This post was originally published on the HHS Blog.
Twenty five years ago this week, the Americans with Disabilities Act (ADA) was signed into law, making clear that people with disabilities should experience equal opportunity, independent living, economic self-sufficiency, and full participation in all aspects of our society. Over the past two and a half decades, our communities have become more accessible and more inclusive—in obvious ways, like curb cuts and accessible buildings, and in sometimes less recognized ways, such as the integration of people with disabilities in our schools, workplaces, businesses, and neighborhoods.
At the heart of the ADA is the promise that people with disabilities are treated as equal citizens, afforded the same opportunities and rights as all Americans. But the 1990 law left out one critical civil rights protection—full access to health care coverage.
Fortunately, with the passage of the Affordable Care Act (ACA), Americans with disabilities no longer face exclusion from health insurance on the basis of medical history or pre-existing conditions, nor do they need to worry about hitting lifetime caps on benefits. As a result, many more people with disabilities are able to access quality health insurance that meets their needs, and they will no longer lose coverage when they need it most. While we have more work to do to address disparities and equal access, the ACA and the ADA have fundamentally changed the healthcare landscape for people with disabilities and the HHS Office for Civil Rights will be issuing a proposed rule to further explain non-discrimination under the ADA.
As well as improving access and quality of clinical health care, the Affordable Care Act also expanded home and community-based services for people with disabilities and older adults. Medicaid options such as Community First Choice, Balancing Incentives and Money Follows the Person are making a difference, bringing community living options to more people. HHS recently reported that for the first time, the majority of Medicaid long-term services and supports expenditures occurred in home and community-based services—as opposed to institutional care—based on 2013 data. This represents the third straight year in a row that we have seen growth in home and community-based services and a decrease in institutional spending.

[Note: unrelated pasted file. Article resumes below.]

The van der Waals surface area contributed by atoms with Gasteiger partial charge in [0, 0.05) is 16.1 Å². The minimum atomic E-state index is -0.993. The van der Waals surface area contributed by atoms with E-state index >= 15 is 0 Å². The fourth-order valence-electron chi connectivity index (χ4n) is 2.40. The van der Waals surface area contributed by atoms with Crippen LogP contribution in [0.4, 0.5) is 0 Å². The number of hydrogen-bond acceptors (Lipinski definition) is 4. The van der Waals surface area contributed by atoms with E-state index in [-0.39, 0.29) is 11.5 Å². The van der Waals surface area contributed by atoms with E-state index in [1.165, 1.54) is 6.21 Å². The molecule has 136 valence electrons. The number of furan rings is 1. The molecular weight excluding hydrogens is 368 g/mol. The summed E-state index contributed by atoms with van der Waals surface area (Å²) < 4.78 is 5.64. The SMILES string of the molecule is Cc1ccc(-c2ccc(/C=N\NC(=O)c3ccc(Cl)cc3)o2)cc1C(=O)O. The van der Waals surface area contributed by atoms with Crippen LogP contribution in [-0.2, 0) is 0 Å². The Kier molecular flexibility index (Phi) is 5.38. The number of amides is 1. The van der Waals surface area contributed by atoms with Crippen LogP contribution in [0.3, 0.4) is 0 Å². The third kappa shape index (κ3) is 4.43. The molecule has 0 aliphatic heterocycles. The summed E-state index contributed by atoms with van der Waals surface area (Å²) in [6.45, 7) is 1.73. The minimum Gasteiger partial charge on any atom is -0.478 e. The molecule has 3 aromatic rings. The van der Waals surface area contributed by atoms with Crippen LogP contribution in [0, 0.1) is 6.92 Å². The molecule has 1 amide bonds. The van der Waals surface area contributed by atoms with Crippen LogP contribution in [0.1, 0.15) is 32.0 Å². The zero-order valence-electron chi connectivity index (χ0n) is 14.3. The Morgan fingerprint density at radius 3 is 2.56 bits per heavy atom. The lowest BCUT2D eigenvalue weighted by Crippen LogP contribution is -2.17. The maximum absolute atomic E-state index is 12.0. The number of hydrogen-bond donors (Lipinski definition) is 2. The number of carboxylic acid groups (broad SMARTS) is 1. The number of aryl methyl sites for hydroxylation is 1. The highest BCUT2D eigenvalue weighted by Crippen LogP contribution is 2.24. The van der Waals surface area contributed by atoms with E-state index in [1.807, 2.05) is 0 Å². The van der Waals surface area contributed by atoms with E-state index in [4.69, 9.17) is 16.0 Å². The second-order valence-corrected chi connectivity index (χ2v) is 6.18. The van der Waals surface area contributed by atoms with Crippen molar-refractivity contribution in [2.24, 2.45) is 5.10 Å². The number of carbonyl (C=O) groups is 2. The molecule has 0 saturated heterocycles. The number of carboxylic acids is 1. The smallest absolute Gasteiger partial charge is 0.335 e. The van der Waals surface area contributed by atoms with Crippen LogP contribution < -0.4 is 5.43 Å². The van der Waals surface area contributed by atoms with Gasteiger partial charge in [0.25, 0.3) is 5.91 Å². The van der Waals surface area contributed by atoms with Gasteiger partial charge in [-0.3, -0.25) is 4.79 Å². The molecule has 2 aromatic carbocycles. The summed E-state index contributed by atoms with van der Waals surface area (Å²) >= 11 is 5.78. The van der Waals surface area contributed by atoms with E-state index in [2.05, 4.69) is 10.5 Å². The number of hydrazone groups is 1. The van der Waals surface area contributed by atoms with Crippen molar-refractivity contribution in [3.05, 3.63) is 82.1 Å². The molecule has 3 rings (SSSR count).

Community living is the preferred option for the vast majority of Americans, and most of us take for granted the ability to choose where we live, with whom we live, when and what we eat, how we spend our days, or how we decorate our bedrooms. Yet for many people with disabilities, in particular people with significant support needs and those with complex medical needs, those basic choices have been out of reach.
This does not have to be an inevitable consequence of living with a disability. In this day and age, we know how to support people in integrated settings, to encourage community membership and reciprocal relationships, and to further employment in our mainstream workplaces.
Receiving services should expand opportunities, not create barriers. With the implementation of our home and community-based services regulations, many more Americans will receive services that support integration into the broader community instead of isolating them, consistent with the Olmstead decision under the ADA.
The Administration for Community Living and the Office for Civil Rights work together daily, along with other partners at HHS, to ensure that the promise of the ADA becomes reality. We all benefit when every American has the opportunity to fully participate in, and contribute to, our communities. As we pause to reflect on the silver anniversary of the ADA, there is much to celebrate, and still much to be done to ensure that all Americans, regardless of disability, can achieve equal opportunity.